|In This Issue|
|Tribute To Consultants|
|What Customers Want|
|From Aquatic Weeds To Cotton Weeds|
|Right Variety Can Help In Nematode Battle|
|New Lummus Facility To Help Gin Customers|
|Agricenter's Goal? Helping Producers|
|USDA Plans Water Projects|
|Virginia Farmers Survive Heavy Rain|
|Deltapine To Launch Three New Varieties|
|Cotton Consultants Corner|
OSHA Continues To Propose New Rules
OSHA has rewritten the Hazard Communication Standard, and all employers (including agricultural employers) were required to have their workers trained on this new standard by Dec. 1. This rulemaking is complete and being implemented.
A second rulemaking that would directly affect agriculture was proposed earlier in the month. Under current rules, all workplaces with 10 or more employees are required to collect their illness and injury data on OSHA 300a forms (or equivalent). This data must then be transferred to an OSHA 300 form. The 300 form is sort of a summary of everything that happened during the year. This form must be posted in the workplace from Feb. 1 until April 30 of each year. These forms must also be kept for a five-year period and made available to certain folks if required.
As you can see above, OSHA already requires most employers to collect and maintain injury records and to make them available to workers, former workers and OSHA under certain circumstances. The new wrinkle is that OSHA’s latest proposal would require covered employers to key their employee injury data into an online OSHA database. OSHA would then make this data public. Its argument is that this would help workers pick the safest companies for which to work and give the public better information about a given work site.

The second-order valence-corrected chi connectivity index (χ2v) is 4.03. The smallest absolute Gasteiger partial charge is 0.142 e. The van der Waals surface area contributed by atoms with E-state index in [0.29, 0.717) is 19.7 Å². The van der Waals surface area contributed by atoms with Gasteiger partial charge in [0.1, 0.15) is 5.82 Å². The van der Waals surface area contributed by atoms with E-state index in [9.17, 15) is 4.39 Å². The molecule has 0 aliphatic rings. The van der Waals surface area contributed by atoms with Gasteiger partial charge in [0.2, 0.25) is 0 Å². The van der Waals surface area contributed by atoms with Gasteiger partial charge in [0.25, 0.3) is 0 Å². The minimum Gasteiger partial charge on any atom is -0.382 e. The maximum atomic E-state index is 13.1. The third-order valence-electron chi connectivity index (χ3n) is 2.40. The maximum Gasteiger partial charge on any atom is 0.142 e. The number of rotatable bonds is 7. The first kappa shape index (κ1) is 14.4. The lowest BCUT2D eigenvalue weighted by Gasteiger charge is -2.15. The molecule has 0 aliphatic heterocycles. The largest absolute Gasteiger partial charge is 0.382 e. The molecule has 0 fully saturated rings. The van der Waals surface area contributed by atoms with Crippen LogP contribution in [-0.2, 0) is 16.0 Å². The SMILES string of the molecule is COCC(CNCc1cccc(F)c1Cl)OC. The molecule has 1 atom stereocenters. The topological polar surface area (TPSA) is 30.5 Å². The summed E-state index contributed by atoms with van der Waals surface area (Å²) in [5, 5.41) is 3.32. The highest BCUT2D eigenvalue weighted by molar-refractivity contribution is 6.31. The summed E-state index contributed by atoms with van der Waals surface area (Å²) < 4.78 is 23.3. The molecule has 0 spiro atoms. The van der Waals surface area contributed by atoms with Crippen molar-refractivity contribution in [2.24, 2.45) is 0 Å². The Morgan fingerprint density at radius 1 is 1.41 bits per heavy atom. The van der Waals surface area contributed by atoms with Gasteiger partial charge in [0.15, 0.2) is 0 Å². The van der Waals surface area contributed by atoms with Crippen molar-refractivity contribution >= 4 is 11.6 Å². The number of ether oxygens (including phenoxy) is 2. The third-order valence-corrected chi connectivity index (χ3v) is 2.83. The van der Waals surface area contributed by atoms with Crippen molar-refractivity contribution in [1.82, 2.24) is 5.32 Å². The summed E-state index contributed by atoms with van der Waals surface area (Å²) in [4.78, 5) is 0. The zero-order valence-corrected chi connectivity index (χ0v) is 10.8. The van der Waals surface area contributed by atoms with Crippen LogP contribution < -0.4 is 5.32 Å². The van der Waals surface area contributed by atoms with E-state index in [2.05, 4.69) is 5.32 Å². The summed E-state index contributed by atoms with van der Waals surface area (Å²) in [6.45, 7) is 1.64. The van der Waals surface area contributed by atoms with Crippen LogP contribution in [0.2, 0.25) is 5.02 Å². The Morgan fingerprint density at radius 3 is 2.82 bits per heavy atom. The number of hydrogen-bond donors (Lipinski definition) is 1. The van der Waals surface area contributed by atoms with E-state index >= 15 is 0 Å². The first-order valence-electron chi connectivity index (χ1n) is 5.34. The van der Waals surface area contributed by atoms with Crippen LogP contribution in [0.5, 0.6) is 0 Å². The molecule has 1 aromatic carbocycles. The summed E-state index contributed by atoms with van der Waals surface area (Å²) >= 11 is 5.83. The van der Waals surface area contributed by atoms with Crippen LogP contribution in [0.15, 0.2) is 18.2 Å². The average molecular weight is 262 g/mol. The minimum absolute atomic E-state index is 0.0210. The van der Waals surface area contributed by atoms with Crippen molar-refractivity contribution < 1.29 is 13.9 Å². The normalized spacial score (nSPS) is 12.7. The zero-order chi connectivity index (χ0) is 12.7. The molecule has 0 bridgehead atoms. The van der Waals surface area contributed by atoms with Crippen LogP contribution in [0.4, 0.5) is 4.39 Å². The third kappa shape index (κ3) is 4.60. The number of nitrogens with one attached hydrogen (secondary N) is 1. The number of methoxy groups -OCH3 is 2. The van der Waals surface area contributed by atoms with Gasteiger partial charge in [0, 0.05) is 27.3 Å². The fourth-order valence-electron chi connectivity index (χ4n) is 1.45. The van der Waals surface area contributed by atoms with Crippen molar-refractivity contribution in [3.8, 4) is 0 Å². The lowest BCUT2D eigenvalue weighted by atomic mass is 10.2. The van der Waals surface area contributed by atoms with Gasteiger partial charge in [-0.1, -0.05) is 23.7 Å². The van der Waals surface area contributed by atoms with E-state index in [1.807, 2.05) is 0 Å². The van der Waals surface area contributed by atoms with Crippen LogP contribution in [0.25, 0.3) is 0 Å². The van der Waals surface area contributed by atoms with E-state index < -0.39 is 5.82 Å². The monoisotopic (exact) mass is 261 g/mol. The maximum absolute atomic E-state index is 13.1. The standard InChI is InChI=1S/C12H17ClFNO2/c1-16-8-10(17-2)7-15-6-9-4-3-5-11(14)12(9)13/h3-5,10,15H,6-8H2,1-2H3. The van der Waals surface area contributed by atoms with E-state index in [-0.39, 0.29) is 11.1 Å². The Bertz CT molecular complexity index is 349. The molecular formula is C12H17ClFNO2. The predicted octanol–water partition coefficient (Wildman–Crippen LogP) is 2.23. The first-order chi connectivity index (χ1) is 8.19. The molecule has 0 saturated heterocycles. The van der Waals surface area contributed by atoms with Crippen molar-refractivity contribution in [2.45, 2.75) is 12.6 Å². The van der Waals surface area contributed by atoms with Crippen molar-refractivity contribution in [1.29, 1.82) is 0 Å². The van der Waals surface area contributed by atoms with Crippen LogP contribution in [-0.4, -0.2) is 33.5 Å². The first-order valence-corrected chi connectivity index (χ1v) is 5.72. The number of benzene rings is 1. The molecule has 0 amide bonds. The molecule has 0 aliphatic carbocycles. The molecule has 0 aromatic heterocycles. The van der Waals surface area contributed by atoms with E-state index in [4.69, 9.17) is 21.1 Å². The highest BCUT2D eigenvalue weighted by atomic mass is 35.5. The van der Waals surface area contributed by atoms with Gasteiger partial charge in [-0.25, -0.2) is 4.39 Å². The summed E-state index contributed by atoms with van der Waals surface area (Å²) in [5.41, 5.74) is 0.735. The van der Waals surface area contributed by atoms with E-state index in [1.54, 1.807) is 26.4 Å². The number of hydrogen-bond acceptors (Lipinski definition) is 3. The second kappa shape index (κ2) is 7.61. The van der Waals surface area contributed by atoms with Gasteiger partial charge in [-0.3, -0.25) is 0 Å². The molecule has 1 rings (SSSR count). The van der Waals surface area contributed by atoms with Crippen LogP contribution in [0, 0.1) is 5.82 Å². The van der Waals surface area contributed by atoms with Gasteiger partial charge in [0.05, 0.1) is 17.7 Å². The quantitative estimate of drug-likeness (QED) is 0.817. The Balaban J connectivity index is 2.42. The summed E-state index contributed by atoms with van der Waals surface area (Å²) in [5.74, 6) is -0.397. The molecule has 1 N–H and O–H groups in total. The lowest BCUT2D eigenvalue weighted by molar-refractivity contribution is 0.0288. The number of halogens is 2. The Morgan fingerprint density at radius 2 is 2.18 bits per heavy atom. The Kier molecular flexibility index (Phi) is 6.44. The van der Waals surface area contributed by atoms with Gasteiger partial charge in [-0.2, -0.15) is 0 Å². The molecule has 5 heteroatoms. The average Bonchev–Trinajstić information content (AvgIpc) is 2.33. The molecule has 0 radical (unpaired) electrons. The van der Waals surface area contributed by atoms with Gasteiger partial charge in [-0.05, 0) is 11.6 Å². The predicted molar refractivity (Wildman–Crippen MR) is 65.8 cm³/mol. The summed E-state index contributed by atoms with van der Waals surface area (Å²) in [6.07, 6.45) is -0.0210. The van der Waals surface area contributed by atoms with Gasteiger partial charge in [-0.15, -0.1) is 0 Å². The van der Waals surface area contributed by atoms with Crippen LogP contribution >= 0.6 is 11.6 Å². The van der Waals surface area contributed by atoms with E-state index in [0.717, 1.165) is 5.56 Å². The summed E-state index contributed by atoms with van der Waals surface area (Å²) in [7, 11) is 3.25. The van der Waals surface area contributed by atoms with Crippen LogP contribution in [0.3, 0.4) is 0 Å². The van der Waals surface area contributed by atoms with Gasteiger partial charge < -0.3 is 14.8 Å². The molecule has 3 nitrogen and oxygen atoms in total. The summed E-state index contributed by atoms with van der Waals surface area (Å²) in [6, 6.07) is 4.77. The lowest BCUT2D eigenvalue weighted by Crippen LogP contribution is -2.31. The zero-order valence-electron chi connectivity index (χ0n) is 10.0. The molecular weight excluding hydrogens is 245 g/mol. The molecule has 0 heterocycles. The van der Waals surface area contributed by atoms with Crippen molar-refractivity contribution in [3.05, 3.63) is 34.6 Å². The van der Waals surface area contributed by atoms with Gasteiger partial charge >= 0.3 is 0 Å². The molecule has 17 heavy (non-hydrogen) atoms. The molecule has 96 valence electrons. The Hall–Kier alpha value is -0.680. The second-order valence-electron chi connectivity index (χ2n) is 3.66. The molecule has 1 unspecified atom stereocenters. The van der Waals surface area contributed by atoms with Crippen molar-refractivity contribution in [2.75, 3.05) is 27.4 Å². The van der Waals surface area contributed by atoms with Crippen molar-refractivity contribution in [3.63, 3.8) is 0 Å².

The government agency also argues that the information is already public since OSHA currently has the right to come to your work site and review these records.
Most folks will immediately spot a few problems with this proposed rule. First, the idea of entering medical information of any type into an online database makes a lot of people nervous, although the federal government is fairly certain it can manage this type of data successfully. Second, the idea of sharing your workers’ injury data with the world is something that will give a lot of folks concern. Even if you leave off names and identifying information, it is still concerning.
Finally, while we are keeping this information in paper form at our businesses, there is a lot of information you keep in a file for possible review by a government regulator that probably does not belong in a public database online.
This proposal is likely to get the privacy advocates really fired up. You may want to keep your ears tuned to this issue as 2014 rolls around. I suspect this rulemaking will be a lively one
Kelley Green, director of technical services for the Texas Cotton Ginners’ Association, contributed this article. Contact him at firstname.lastname@example.org or by telephone at (512) 476-8388.
BWCC To Host Ginning Conference
The 30th annual Cotton Ginning Conference will be conducted as part of the Technical Conferences at the Beltwide Cotton Conferences in New Orleans on Jan. 7. This event provides a forum for researchers and industry representatives to exchange information on new technology to improve gin operation efficiency and the preservation of fiber quality.
Industry issues are addressed by researchers and industry experts covering areas such as innovative management strategies, energy conservation, environmental regulations and compliance, labor law compliance and safety.
For more information, interested parties should go to www.cotton.org/beltwide.